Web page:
By Alethea Mshar of Ben’s Writing, Running Mom
“Where are you going to college?” Every time anyone, anywhere finds out that my daughter is a senior this year, this is the question they ask. You can watch her shut down. Unless she decides to get creative and make up a story about what she’s going to do, and you can see the adult she’s talking to eat it up, sometimes it’s easier to just play along than to try to explain and deal with the fallout of the nurse at your allergist’s office looking down her nose at you.
My 18-year-old daughter isn’t certain of her post high school plans. Perhaps some online classes, almost certainly work and save some money, something she’s been doing for years. But her real plan? To live.
She wants to travel, to experience cultures and see the country and possibly the world. She wants to hop in a car and chase the setting sun, to see this country from top to bottom, tiny villages and giant metropolisis, experiencing food, art, natural parks, and wide open spaces along the way.
Armed with a camera and art supplies, she will document her adventures, and when she’s done on this continent she has her sights set on a Rickshaw race across India. She’s bucking the traditional approach to life, but that isn’t on accident. After looking into dozens of possibilities, she’s determined that the one thing she would regret not doing most is experiencing the world first hand.
My daughter is part of a growing trend toward questioning a set path in life, and seeking out a lifestyle that, though not the norm, will likely be highly satisfying. Without too many things to tie her down, like mortgages and long-term steady employment, she plans to lead a minimalist lifestyle rich in experiences, not things.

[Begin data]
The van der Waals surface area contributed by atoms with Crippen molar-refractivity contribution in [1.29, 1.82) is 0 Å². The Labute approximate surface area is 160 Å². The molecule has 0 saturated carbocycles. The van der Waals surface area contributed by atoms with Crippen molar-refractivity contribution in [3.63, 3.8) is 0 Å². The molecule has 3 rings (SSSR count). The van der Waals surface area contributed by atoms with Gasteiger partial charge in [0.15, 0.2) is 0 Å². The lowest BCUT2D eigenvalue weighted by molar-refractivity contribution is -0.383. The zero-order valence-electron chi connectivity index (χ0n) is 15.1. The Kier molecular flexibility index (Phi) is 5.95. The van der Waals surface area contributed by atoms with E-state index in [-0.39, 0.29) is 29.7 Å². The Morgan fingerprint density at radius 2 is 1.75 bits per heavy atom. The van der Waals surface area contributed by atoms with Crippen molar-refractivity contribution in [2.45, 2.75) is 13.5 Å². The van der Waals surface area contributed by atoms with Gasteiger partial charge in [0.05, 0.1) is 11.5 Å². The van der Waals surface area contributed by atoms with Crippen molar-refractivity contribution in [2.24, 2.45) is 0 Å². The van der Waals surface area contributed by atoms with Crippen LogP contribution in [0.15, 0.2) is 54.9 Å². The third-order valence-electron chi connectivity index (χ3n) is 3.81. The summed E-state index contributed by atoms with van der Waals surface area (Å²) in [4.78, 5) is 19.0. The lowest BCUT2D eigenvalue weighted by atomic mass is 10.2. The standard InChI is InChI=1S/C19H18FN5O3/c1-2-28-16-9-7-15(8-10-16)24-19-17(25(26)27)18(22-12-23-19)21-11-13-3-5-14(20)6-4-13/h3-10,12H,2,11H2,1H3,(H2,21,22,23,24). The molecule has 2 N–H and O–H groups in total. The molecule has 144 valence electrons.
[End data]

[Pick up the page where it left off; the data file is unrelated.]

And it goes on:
As her mom, it’s not an easy pill to swallow. I resonate with her resistance to going right to college. My own mom insisted that I attend a community college, out of fear, I believe, and I recoiled from it, while complying with her desire. I quit after a semester, loaded down with resentment and frustration. I caught traction a year later, and re-enrolled in a program which suited me well. I don’t know that my daughter will return to school in a year — it’s entirely possible that travel is her path, and it’s not for me to say. I do know that travel comes with its own education and benefits, most of which suit her creative, free spirit beautifully. I could insist on pushing her in a more traditional direction, but the way I see it, that would end in one of two ways: she will either acquiesce and resent as I did, or she will go her own way anyway, but without my blessing. Neither option works for me.
Instead I will buckle up for the ride, and send her off on her way, with heaps of uncertainty in my heart, ready to serve as a safety net if needed.
As with many people, when I look back on life, I have 2 regrets: one is not continuing to further my education, and the other is not traveling more. I hope to change both of those in the future, but there are no guarantees.
The way I see it, it’s entirely possible that my daughter will have only one regret; or maybe she’ll have none at all.
About the Author
Alethea is a runner, a gardener, a special needs mom, and a writer. She has been happily married for time immemorial, and thinks way too much. If you want to read more from her, give her a gander at Ben’s Writing, Running Mom.